By Dees Stribling, Contributing Editor
The Bureau of Economic Analysis reported on Friday that U.S. personal income increased $2.3 billion, or less than 0.1 percent, in December. Personal consumption expenditures – an economist’s way of saying people out buying things – was up by $44.1 billion, or 0.4 percent, so presumably consumers dipped into savings or tapped credit a bit more in December.
Real personal consumption expenditures, which is a figure adjusted to remove price changes, increased 0.2 percent in December, compared with an increase of 0.6 percent in November. The personal consumption expenditure (PCE) price index was up 0.2 percent in December, compared with an increase of less than 0.1 percent in November, and generally was in line with the minuscule inflation being registered by the CPI. The PCE price index excluding food and energy increased 0.1 percent in December, the same increase as in November.
Personal saving — disposable personal income minus outlays — was $495.2 billion in December, compared with $541 billion in November, according to the BEA. The personal saving rate, which is personal saving as a percentage of disposable personal income, was 3.9 percent in December, compared with 4.3 percent in November.
Consumers a Little More Glum
The Reuter’s/University of Michigan consumer sentiment index for early January came in at 81.2 on Friday, an uptick from the mid-month reading of 80.4, but still a little short of the end of December reading of 82.5. The index is based on a survey of 500 U.S. households about their attitudes about their own finances, and the broader economy.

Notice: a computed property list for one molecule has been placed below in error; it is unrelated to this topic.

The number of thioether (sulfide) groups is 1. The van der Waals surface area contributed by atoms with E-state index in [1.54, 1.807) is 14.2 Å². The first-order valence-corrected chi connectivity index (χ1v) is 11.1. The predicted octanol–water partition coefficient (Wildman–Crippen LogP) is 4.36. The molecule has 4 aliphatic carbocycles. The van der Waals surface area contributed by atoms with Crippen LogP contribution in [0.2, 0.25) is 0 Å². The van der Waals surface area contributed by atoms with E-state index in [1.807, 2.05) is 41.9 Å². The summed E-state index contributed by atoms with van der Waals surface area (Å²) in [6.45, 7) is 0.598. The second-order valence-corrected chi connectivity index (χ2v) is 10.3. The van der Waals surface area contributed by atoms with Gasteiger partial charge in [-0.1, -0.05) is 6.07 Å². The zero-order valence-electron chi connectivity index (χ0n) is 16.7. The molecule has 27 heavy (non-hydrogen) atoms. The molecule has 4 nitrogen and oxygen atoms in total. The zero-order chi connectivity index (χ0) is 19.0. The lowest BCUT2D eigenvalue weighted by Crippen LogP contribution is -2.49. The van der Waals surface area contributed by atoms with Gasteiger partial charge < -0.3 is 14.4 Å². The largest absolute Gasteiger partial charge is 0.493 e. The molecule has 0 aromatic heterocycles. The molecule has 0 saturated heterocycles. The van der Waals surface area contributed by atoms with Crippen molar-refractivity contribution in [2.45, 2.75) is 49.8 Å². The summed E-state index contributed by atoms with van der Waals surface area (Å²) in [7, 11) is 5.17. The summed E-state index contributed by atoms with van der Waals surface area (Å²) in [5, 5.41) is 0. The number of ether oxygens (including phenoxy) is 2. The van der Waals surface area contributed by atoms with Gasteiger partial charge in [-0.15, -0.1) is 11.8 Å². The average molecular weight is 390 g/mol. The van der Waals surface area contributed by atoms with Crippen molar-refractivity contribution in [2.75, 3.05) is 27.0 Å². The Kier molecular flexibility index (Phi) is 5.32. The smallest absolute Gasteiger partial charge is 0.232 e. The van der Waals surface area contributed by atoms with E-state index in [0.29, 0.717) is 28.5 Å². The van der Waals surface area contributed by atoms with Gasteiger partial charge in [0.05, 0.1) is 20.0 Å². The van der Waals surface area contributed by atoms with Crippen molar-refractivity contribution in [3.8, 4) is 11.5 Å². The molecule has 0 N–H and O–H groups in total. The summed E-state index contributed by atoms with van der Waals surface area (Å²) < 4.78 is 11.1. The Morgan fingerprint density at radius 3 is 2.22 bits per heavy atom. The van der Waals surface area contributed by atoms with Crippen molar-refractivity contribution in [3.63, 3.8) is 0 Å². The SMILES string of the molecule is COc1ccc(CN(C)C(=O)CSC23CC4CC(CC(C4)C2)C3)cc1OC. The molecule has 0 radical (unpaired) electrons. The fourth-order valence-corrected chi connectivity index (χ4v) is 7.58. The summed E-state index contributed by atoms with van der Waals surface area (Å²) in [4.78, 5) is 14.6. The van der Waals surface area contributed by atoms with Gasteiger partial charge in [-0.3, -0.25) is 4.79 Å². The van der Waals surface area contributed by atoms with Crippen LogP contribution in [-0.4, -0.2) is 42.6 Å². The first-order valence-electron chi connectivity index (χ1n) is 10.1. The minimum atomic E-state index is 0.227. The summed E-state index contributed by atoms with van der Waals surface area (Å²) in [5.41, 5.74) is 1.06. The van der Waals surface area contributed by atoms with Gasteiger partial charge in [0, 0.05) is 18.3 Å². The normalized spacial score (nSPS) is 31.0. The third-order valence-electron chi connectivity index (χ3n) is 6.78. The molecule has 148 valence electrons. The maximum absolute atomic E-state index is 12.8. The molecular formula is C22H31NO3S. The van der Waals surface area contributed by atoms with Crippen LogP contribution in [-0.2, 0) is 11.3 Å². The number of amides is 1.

According to both the current and forward-looking components of the index, consumers are a little less optimistic now than at the end of last year. The current conditions component of the sentiment index was down, ending January at 96.8, compared with the end of December’s 98.6. The expectations component was likewise off a little, registering 71.2 at the end of January, compared with 72.1 at the end of December.
Fannie Mae Says Delinquencies Down
Fannie Mae reported on Friday that its single-family serious delinquency rate dropped to 2.38 percent in December, compared with 2.44 percent in November. The serious delinquency rate is down from 3.29 percent in December 2012, and it’s the lowest level for the GSE since November 2008. Last week, Freddie Mac also said that its single-family serious delinquency dropped both on a monthly and annual basis.
Wall Street continued on a downward trajectory on Friday, with the Dow Jones Industrial Average dropped 149.76 points, or 0.94 percent. The S&P 500 fell 0.65 percent and the Nasdaq was off 0.47 percent.